The ACGME kicked off this major change in post graduate medical education in July 2003 and now four years later we seem to be seeing the fall out of a program that may have been initiated and mandated without sufficient planning regarding what now seems obvious collateral effects.The jury is still out regarding if this restricted duty plan actually improves safety or paradoxically has the opposite effect while increasing costs.

When I am old (OK, older) and sick will I want my medical advocate (wife) to insist on a physician who finished his training before July 2003? I have ranted before about the effects of changes in the IM program brought about by ACGME that in my opinion result in a marked loss of the sense of personal responsibility by the doctor for the patient. Teams and systems and protocols and flow charts are no substitute for a physician who believes she is personally responsible for the medical welfare of her patient even if she may be tired. A shift work mentality may be fine for a factory worker but when I grew up medically it was unthinkable for a physician.

Tuesday, June 19, 2007

Alternative Medicine-homeopathy allowed in ACCP's journal, Chest

I was thumbing through a older issue of the journal, Chest and by looking at the summary and title of a particular article nothing much seemed unusual or really very interesting. However, the last paragraph of the discussion section gave me a very different view .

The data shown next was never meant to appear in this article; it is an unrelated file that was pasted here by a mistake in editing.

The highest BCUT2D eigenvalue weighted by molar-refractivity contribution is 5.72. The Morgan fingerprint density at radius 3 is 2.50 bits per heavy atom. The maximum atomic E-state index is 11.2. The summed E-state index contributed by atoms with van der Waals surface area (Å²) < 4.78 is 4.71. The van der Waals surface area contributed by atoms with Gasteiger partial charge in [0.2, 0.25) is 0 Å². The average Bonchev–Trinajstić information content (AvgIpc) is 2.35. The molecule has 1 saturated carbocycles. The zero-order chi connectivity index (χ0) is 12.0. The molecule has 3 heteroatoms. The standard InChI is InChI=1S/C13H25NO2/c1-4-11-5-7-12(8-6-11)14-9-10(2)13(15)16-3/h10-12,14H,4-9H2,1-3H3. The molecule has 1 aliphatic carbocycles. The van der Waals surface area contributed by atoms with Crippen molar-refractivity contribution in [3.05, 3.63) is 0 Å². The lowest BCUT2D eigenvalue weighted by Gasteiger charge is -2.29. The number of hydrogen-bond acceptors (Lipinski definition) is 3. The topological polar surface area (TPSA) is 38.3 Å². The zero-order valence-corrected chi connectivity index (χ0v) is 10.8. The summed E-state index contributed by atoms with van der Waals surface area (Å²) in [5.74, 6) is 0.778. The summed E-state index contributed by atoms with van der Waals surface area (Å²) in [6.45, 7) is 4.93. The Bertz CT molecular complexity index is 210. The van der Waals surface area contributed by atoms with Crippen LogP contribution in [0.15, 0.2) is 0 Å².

The title was "Influence of Potassium Dichomate on Tracheal secretions in Critically Ill Patients". Nothing out of the ordinary there. But go down to the affiliation of the authors and we see that three are from a School of Homeopathy in Austria. (Chest/127/3/March 2005, p. 936).
Here is a link to the article.

Then, in the material and methods section we are told that:

"we used a preparation of C30,which is equivalent to a potentiation of 30 dilutions in which each of the 30 dilutions steps is foll0wed by subsequent succussions.Therefore the [well known toxic effects of chromium if undiluted] were eliminated". Certainly at that dilution (a 30C dilution is dilution by a factor of 100 to the 30th power), the test liquid is very unlikely to have any K dichomate in the liquid at all.It is just water. Apparently, in the homeopathy belief system one can make a solution so dilute as to make it non toxic but somehow allow it to retain-or gain-some therapeutic effect.